Back at the Tour de France, the “team time trial” that constitutes Stage 4 yesterday resulted in a strong victory for Lance Armstrong’s Astana team that put him up to second place, just two-tenths of a second behind the current leader, Fabian Cancellara. “Astana cruised so fast along 24.2 miles . . . of narrow and snaking roads,” wrote New York Times reporter Juliet Macur, “that the pack looked like a giant blur of blue and yellow.”
That’s all fine; but we also have, observing from the sidelines, one Antoine Vayer, once a trainer of the Festina bicycle-racing team, but who for ten years now has instead studied athletic physiology intensively, to the point that he is currently Professor of Physical Education at a French university. More to the point, however, is the research organization he has founded, called “AlternatiV,” devoted to the problem of bicycle-race doping. Because now Antoine Vayer has the sort of implacable hostility to that practice that can only come from those who used to be knee-deep in sin themselves.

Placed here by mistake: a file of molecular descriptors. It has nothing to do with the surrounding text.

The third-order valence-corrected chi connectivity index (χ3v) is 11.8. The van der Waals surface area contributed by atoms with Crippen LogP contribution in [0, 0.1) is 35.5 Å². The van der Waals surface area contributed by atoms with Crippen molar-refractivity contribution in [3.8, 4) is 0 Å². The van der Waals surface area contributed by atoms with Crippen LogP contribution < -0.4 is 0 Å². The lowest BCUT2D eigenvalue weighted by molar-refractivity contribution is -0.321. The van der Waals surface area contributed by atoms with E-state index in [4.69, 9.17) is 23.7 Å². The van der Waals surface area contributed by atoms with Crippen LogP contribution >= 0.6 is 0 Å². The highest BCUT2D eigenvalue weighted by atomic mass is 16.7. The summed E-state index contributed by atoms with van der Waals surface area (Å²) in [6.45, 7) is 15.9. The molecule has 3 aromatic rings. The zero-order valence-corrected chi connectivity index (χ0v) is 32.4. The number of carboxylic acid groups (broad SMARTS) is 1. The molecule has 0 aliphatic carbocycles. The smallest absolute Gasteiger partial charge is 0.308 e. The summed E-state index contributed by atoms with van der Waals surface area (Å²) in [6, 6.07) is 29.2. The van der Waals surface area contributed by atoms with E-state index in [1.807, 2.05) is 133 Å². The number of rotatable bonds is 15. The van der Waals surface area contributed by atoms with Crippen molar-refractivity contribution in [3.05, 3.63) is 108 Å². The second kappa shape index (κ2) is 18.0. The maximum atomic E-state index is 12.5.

Along the way, Vayer has also grabbed a cushy summer gig for himself as expert commentator covering each July’s Tour de France for a newspaper, first for Le Monde back in 1999, now for Libération. And it’s in a recent article there (entitled Loaded down like mules) that he puts forward the new approach for detecting doping that he has worked out. (Vayer sets the right tone at the very beginning of his piece with an apt derivative of an ancient saying: Male sanus in corpore inhumano, or “Unsound spirit in an inhuman body” – it’s supposed to be “Sound mind in a healthy body” – but I frankly found the exposition of his ideas to be clearer in a an article appearing somewhat later in Le Monde, Tour of Fraud: from “miraculous” to “mutant” doping, by the writer “E.M.,” which is also what alerted me to this issue in the first place.) (more…)